Articles on Cities & Policy

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From its earliest days, the influx of outsiders created the distinctive urban character that has driven the development of Shanghai into a modern metropolis. Wenjie, Zhang/flickr

Shanghai, a modern metropolis born of a refugee crisis

From its earliest days as a haven for refugees, Shanghai developed a distinctive character and urban identity that have driven its emergence as one of the world's great metropolises.
By persuading some drivers to travel a different route or at a different time, congestion charges can dramatically improve the flow of traffic. AAP/Andrew Brownbill

How to make cities work better – here’s what the government needs to do

Bigger cities increase wages, output and innovation, but also problems of congestion and pollution. Congestion charges can minimise these problems by dramatically improving traffic flows.
Planting trees can make cities more desirable and safer places to live in. Joe Castro/AAP.

Greening cities makes for safer neighbourhoods

Not only do healthy, well-maintained trees provide shade and benefit the ecosystem, they can have a meaningful social impact: people in newly greened neighbourhoods start to look out for each other.
Uber may open cities from taxi oligopolies, but ultimately it closes them off to the possibility of more meaningful alternatives. Scott L/flickr

How Uber opens cities only to close them

Uber actively encloses what could be a more open city in which riders and drivers work to benefit city residents.
In addition to a shortage of public toilets, current innovations in their design may not be suitable for an ageing population. AAP/City of Sydney

Caught short: we need to talk about public toilets

Millions of people need to be confident that suitable public toilets will be available when they leave their homes. A shortage of such facilities is a serious problem for an ageing population.
Melbourne is powered by the coal-fired stations of Gippsland, which illustrates the problems with any urban strategy that neglects regional roles and interests. AAP/Julian Smith

‘The urban’: a concept under stress in an interconnected world

City-centric thinking arguably obscures connections between 'humans' and 'nature', and 'urban' and 'rural' or 'wild'. Growing evidence of the depths of these links is testing the concept of 'urban'.
Despite Malcolm Turnbull’s enthusiasm for public transport, the Coalition tends to favour road projects over rail. AAP/Lukas Coch

Election 2016: will the infrastructure promises meet Australia’s needs?

The Coalition, Labor, and the Greens are making substantial commitments to projects that not only lack proper business cases, but are not even on the Infrastructure Australia priority list at all.
On average, Gen Ys are $50,000 short of the deposit they expect they’ll need to buy their first home. Lolostock from www.shutterstock.com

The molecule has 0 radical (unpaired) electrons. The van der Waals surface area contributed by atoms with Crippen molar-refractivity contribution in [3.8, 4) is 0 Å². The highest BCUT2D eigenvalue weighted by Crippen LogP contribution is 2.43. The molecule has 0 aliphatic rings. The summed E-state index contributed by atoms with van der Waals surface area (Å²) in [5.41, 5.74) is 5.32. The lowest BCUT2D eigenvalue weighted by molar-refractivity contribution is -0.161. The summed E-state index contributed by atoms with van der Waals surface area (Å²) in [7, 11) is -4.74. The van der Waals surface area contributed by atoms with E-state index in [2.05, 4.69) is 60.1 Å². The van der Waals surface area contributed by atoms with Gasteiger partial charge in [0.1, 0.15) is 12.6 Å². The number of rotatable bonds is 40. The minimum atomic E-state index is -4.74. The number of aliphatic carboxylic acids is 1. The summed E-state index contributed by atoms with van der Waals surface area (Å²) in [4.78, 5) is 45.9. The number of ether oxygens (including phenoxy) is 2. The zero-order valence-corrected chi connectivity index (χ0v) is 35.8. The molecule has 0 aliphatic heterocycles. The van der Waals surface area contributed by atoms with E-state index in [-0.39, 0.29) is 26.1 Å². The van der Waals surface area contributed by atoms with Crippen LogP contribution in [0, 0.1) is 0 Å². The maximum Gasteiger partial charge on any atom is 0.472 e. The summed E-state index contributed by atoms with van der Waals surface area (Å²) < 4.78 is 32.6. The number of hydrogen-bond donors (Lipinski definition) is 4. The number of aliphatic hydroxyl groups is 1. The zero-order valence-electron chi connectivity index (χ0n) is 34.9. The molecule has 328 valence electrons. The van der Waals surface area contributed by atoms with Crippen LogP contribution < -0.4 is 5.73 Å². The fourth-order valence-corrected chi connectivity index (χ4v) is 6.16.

What’s the key to home ownership for Gen Y?

Without long-term solutions to the imbalance between incomes and house prices, Gen Ys face a lifetime of renting without the financial and emotional security of home ownership.
Housing costs are driving poorer families into areas with fewer and fewer opportunities. Kate Ausburn/flickr

Smart cities wouldn’t let housing costs drive the worse-off into deeper disadvantage

The 2016 articulation of an urban agenda assumes building more highways, railways and trams will produce better, more productive cities that somehow give everyone a job.
A national housing policy is needed that recognises how all the sectors – buying, renting, investing, social housing or homeless – are connected. AAP/Paul Miller

Our cities will stop working without a decent national housing policy

A decent national housing policy is not just about the million or so Australians who are in housing need, marginal housing or homeless. In reality, all the housing sectors are connected.
Dhaka, the capital of Bangladesh, is one of the fastest-growing cities in the world despite its ranking as one of the ‘least liveable’. mariusz kluzniak/flickr

Signals from the noise of urban innovation in the world’s ‘second-least-liveable’ city

Bringing significant benefits to an emergent middle class, Dhaka's cultural, economic, environmental and political landscapes are being rapidly but unevenly transformed.
Australians do business with a title office only a couple of times in their lives – when they buy and sell their homes, for instances. AAP/Paul Miller

What are the implications of privatising land title offices?

Privatisation has its advantages. But Australia’s title offices may not necessarily be the right government businesses to be privatised.
Much of the ‘smart cities’ rhetoric is dominated by the economic, with little reference to the natural world and its plight. Ase from www.shutterstock.com

Taking the city’s pulse: we need to link urban vitality back to the planet

The rhetoric of 'smart cities' is dominated by the economic, with little reference to the natural world and its plight. Truly smart and resilient cities need to be more in tune with the planet.
While politicians like Malcolm Turnbull and Barnaby Joyce do the traditional photo-ops, fewer people than ever are taking on farming, which can no longer support vibrant rural and regional communities on its own. AAP/Tracey Nearmy

Election 2016: the issues in non-metropolitan Australia

What are the issues facing rural and regional Australia? The challenges are many and varied – and only some have made the national political agenda – but these areas deserve better than neglect.

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